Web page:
As with any other decision about networks and infrastructure, the plus side of opting for a single source or managed service offering is that all elements of the SASE service are offloaded to the provider or vendor. The downside is that an enterprise might limit its ability to embrace new technologies and services as they emerge. Here are some things to consider to help select the right SASE solution for your enterprise.

How to use SASE step by step

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Step 1: Determine the need for a SASE

The very first question to answer is, does my organization need SASE security? There are a plethora of secure networking offerings on the market today. What makes SASE technology necessary?

As we noted in The New Normal Requires a New Enterprise Security Framework:

Secure access requirements for enterprises have taken on a new paradigm. Some applications are on-premises, while others are in the cloud, and some users are on-site, while others are remote. Network security requires a new model that considers all scenarios and positions organizations for the move to SASE.

Additionally, there are a couple of common use cases that move an enterprise to adopt SASE security. They include:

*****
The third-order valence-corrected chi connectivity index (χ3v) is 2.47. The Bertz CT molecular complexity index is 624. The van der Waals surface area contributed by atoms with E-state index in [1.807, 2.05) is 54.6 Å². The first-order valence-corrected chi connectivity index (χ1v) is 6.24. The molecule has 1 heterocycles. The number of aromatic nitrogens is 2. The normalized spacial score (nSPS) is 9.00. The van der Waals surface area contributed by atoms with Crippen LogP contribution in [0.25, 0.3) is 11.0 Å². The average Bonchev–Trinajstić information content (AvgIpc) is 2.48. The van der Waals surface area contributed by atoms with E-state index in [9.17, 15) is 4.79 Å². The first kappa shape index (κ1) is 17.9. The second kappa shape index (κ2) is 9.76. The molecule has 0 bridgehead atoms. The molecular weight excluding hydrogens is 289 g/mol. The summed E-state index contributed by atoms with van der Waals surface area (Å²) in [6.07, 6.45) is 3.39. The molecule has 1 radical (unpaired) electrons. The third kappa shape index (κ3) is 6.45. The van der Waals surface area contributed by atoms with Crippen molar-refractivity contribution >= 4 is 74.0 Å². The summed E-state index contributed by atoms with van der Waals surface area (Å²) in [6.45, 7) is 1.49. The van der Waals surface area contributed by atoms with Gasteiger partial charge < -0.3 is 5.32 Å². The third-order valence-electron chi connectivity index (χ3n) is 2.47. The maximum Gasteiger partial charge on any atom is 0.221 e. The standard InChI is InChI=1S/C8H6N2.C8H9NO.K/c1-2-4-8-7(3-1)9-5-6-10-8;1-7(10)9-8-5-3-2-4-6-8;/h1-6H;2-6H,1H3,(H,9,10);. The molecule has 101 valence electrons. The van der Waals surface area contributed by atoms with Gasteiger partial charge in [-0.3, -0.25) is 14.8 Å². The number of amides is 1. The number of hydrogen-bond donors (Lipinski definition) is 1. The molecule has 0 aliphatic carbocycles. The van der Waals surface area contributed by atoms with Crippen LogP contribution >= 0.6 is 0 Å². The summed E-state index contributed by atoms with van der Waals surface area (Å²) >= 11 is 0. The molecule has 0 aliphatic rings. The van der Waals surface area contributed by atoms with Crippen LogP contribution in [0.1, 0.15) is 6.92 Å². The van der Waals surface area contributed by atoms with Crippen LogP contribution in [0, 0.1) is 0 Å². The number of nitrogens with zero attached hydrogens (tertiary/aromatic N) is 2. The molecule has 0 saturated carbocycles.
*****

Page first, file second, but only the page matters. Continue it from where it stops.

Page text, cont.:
• A need for improved access: Today's workforce requires reliable access to applications from any location, using any device. SASE networking offers a consistent and secure experience and interface regardless of whether access is remote or on-premises. And a SASE solution also offers a comprehensive approach to security to protect devices, users, and data.

  • A need for improved security: The enterprise edge is no longer an easy-to-defend, single physical location. With users working from anywhere (home, office, on the road) and the need to support the growing number of IoT and smart devices, there is no logical place to put a traditional demarcation point between inside the enterprise and outside. A SASE approach modernizes cybersecurity across the organization's entire network architecture and simplifies and streamlines the management process, making it easier for teams with limited resources to support their modern workforce.

Step 2: Research and select a SASE provider

Enterprises need help evaluating their options when selecting SASE services. That's where standards and provider certifications can help.